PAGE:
Are you achy and exhausted all the time? No, you’re not just getting older (although parenting will age you faster), it could be that you’re suffering from repetitive stress injuries from carrying a baby. It’s a serious problem, but luckily there are some things you can do to lessen your pain.

After pregnancy, “Your body is completely changed,” Dr. Karen Sutton, an orthopedic surgeon and sports medicine specialist at Stamford, Connecticut’s Hospital for Special Surgery, explained to The New York Times. Joints and ligaments loosen, your abdominal muscles separate and your pelvic floor muscles are weakened, leaving your core weak postpartum—which can all lead to bad posture and back pain when lifting and carrying a baby.

Here’s how you can combat all those body aches when carrying your little one.

Photo: timkraajivanger via Pixabay

Scapular Retractions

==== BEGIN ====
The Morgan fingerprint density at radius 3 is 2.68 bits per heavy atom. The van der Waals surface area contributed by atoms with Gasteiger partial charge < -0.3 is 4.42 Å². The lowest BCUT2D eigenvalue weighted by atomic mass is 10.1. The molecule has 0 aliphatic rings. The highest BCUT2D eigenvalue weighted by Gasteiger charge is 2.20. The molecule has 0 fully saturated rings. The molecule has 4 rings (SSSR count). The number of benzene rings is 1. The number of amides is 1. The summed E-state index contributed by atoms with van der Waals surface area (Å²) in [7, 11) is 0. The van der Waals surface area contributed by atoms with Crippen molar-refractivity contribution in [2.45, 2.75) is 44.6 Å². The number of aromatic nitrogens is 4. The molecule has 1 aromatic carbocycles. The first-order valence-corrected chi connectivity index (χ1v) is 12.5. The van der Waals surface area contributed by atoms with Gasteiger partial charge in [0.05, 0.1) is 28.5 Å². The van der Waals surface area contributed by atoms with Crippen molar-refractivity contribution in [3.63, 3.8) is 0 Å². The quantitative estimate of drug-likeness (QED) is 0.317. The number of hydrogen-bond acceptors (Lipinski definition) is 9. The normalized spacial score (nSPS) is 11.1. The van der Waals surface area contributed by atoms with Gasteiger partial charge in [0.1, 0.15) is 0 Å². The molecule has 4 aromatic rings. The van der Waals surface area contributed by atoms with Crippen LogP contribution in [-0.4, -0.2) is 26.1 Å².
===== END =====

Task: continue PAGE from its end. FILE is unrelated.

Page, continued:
Several times a day, like each time your changing the baby’s diaper, perform 10 scapular retractions, says Dr. Sutton, which means pulling your shoulder blades toward your spine.

Stay Supported

Whether breastfeeding or bottle feeding, all that time holding your baby as they eat can create a strain on the back, neck and arms if you don’t have the right support. “Your arm should be supported so you can relax those muscles and not be constantly straining them,” says Anna Ribaudo, a physical therapist at the Hospital for Special Surgery.

Car Seat Transfers

Bending and twisting to secure your infant in the car seat can take a toll. “I teach them, take your time, face the car seat, bend at the hips and knees, don’t twist,” says Dr. Ribaudo. Also, are you carrying your car seat the right way?

Kegels

Dr. Sutton suggests starting with simple exercises to build strength. Ah kegels: those pelvic floor exercises you meant to do, but never got around to during pregnancy can help postpartum too.

Be Patient

“It took your body 10 months to get here,” Dr. Ribaudo says, “I think unfortunately in our society, giving birth has become something where everyone’s expected to bounce back in a month or two, and it’s just not true.”

—Shahrzd Warkentin

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